The University of Southampton's Science and Engineering Day 2015 attracted several thousand visitors and take part in the activities available, including a joint stand from the EPSRC Doctoral Training Centre in Complex System Simulation and the EPSRC Centre for Doctoral Training in Next Generation Computational Modelling.
The training centres are researching the simulation of products, processes, materials, and devices, and are together training 150 PhD students to become leaders of computational science and engineering in the future.
For the Science and Engineering day, Lenka Pitonakova of the ICSS DTC put together a computer game that visitors - young and old - could play on a number of laptops made available. Lenka, one of the ICSS doctoral students, set the scene by explaining "Termites are blind and only rely on their sense of smell and temperature, yet a termite colony can build structures 1000s of times larger than a single individual."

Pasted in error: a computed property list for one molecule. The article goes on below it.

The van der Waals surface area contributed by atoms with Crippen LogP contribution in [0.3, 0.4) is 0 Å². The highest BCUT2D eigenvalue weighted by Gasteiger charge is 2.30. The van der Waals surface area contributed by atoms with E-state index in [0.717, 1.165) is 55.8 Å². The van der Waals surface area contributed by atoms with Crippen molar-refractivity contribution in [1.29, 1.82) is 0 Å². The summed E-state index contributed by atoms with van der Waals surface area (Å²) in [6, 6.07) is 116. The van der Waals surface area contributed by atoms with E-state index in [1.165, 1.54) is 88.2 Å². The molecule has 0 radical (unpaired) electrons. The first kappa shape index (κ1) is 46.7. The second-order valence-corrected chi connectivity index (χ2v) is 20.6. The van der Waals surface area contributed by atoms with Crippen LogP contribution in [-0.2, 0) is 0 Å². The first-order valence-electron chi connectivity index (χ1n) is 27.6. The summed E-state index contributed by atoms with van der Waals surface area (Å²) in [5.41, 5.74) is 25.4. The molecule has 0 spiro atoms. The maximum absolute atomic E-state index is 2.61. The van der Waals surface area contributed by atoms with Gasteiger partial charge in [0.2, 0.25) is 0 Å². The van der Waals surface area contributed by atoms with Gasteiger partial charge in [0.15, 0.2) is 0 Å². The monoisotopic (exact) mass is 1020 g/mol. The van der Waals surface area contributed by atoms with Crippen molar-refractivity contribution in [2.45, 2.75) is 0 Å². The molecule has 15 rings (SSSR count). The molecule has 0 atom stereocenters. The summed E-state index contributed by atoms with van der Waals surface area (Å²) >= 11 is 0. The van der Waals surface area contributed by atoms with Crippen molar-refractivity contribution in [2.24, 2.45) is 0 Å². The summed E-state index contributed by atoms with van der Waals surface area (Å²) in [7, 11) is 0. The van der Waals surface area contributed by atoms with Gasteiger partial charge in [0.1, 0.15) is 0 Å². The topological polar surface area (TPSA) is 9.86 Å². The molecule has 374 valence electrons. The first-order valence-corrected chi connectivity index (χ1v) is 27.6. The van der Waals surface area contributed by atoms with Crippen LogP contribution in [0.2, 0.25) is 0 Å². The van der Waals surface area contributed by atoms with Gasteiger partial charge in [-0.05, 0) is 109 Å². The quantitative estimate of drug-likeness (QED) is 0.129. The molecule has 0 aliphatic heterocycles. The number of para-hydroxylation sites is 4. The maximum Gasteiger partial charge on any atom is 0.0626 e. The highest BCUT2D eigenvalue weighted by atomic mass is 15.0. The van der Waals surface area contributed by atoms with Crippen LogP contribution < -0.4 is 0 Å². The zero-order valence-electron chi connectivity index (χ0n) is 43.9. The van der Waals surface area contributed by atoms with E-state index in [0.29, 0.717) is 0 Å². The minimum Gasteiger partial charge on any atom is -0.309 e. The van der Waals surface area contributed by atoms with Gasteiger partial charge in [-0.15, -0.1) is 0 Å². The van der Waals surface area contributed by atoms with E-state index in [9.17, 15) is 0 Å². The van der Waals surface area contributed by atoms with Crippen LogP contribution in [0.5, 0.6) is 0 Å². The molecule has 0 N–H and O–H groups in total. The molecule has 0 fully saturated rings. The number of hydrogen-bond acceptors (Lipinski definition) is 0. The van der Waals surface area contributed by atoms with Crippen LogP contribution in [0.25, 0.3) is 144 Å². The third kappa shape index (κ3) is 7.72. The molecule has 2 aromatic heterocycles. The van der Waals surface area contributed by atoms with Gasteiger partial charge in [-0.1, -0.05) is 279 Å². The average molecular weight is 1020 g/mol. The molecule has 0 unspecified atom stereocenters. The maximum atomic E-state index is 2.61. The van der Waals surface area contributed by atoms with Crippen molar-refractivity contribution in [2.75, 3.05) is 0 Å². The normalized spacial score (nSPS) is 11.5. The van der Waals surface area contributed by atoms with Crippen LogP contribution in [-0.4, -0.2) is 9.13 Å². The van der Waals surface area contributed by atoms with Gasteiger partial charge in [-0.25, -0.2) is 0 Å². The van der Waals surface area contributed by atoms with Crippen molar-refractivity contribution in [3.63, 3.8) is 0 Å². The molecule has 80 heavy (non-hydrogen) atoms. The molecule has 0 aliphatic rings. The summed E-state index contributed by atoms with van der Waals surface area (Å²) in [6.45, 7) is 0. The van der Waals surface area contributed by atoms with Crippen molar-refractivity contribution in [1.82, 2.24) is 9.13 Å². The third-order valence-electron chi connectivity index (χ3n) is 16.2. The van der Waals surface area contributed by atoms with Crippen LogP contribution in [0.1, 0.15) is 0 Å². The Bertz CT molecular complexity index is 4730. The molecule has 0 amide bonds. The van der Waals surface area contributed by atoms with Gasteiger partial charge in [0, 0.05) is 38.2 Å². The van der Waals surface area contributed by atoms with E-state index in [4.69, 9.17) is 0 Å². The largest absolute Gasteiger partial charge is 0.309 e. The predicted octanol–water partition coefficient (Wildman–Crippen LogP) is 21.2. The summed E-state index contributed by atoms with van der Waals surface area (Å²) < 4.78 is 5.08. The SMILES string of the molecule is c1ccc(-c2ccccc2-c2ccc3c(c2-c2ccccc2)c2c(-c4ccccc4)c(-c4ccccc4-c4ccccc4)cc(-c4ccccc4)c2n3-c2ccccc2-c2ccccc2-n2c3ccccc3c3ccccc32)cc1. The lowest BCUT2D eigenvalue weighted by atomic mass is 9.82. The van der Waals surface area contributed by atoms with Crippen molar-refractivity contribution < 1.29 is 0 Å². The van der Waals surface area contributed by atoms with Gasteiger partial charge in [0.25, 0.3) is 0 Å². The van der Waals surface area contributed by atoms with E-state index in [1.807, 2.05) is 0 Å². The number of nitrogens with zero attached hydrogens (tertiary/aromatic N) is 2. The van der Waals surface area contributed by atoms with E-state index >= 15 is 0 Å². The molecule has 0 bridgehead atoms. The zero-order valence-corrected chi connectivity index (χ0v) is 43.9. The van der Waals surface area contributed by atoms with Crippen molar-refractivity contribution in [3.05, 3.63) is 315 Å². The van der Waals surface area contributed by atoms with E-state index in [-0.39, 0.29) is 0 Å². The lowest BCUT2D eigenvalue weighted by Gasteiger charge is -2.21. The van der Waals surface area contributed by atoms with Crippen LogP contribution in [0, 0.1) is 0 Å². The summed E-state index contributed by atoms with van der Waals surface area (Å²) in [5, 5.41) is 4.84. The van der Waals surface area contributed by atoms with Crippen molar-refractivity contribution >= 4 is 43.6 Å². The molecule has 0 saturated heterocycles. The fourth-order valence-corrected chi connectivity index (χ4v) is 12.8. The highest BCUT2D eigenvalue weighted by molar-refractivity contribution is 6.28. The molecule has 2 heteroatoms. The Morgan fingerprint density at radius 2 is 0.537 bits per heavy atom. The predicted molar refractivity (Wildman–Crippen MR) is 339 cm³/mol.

The ability of the termites to work collectively is based on a set of rules that each of the termites follows and which results in surprisingly complex behaviour and complex structures that are built. The computer game allows players to define sets of rules according to which the actors (termites) in the game behave and build structures in a virtual 3d world. Computer simulation in general is a key tool in exploring and understanding the range of behaviours of complex systems, and the computer game made this capability accessible in a fun way for all age groups.
The game is available online at http://thehivemindgame.net
One of the visitors commented that the game is like Minecraft, but instead of placing blocks one defines rules for blocks to be placed and then the robots (termites) do the heavy work of creating a world from blocks.
Using the 3D flash environment, the game is portable across multiple platforms as it executes in a web browser.